"Voters want people who have been doing the work of standing and fighting alongside the residents ... not someone who has lived in a district for just one year," said Jovanka Beckles, a Richmond City Council member who's also running for Assembly.

"I get that I'm an unorthodox candidate," Wicks said, but "I had my daughter in this district. I bought my home in this district. ... I'm committed to this district."

Other Obama staffers running for office in California include Ammar Campa-Najjar, who is running for a congressional seat in San Diego.

Obama's 2008 victory was revelatory for Campa-Najjar, the son of a Mexican mother and a Palestinian father, who at the time was "a brooding, biracial kid" struggling to define his identity.

Campa-Najjar organized volunteers as San Diego field director on Obama's re-election campaign, interned at the White House reading letters to the president, and worked in the Labor Department helping develop job-training programs.

Obama "gave me this ticket to my dreams to serve in Washington," he said. "But it was always a round-trip ticket _ I'd always come back home and serve."

He's one of several Democrats challenging Rep. Duncan Hunter, a Republican in one of the most Republican districts in California. Campa-Najjar said he's planning to "do the Obama model" of campaigning and focus on a strong ground game.

Kelly Gonez interned on Obama's campaign and worked as a policy adviser in the Department of Education before running for and winning a seat on the Los Angeles Unified School District Board of Education this year.

"I'm a very introverted person, so being in elected office was not something I pictured for myself," the former science teacher said. But Trump's election made her realize that her work for the federal government _ helping write handbooks for educators about how to support undocumented students and consulting on policies banning immigration enforcement activity in schools _ was threatened.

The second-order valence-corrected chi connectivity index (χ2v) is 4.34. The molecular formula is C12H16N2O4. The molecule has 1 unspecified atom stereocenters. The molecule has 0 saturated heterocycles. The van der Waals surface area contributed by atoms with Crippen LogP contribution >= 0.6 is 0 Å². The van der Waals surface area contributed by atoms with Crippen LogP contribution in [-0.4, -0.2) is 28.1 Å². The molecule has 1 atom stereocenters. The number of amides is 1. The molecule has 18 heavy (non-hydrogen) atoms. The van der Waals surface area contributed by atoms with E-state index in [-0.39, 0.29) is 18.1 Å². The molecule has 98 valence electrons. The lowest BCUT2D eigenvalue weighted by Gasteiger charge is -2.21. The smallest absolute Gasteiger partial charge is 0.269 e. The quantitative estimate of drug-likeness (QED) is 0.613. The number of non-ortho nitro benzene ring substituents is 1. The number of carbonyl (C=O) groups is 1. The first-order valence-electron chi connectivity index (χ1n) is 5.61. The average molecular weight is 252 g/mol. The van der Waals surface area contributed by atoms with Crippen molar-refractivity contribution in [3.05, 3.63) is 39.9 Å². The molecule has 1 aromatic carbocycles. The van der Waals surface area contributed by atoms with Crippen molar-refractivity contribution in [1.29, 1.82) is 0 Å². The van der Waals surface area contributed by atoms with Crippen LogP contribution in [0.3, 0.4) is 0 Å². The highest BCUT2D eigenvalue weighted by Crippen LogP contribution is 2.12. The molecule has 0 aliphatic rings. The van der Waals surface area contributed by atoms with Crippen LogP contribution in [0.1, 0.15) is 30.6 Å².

"Seeing someone try to take away undocumented kids' opportunity to get a good public education made me think a voice like mine was needed," she said. Besides, the fact that Trump became president helped alleviate her doubts that she was qualified for school board.

Other Obama administration veterans turned California candidates include Jeff Bleich, a former presidential counsel and ambassador to Australia, who's running for lieutenant governor; Eleni Kounalakis, Obama's ambassador to Hungary, who's also a candidate for lieutenant governor; and Alejandra Campoverdi, the former White House deputy director of Hispanic media, who ran unsuccessfully in the special election for a Los Angeles congressional seat this year.

Obama isn't expected to make many endorsements or campaign appearances, but his alumni network is a powerful support group for candidates launching their first campaigns. Candidates such as Wicks can turn to their former colleagues for help raising money, recruiting staff, earning endorsements and fine-tuning campaign strategy.

"It's not unusual for people who served in presidential administrations or campaigns to run for office in their home states," said Jim Brulte, chairman of the California Republican Party. But "it seems like with (Obama staffers) it's more organized than in previous administrations."

Obama is watching his former staffers take up the mantle from afar, Kevin Lewis, Obama's spokesman, said in an email.

"It doesn't surprise him that the staff that joined him on (his) journey, and worked every day on behalf of the American people in the Obama administration, are emerging as the next generation of leaders and elected officials," Lewis said.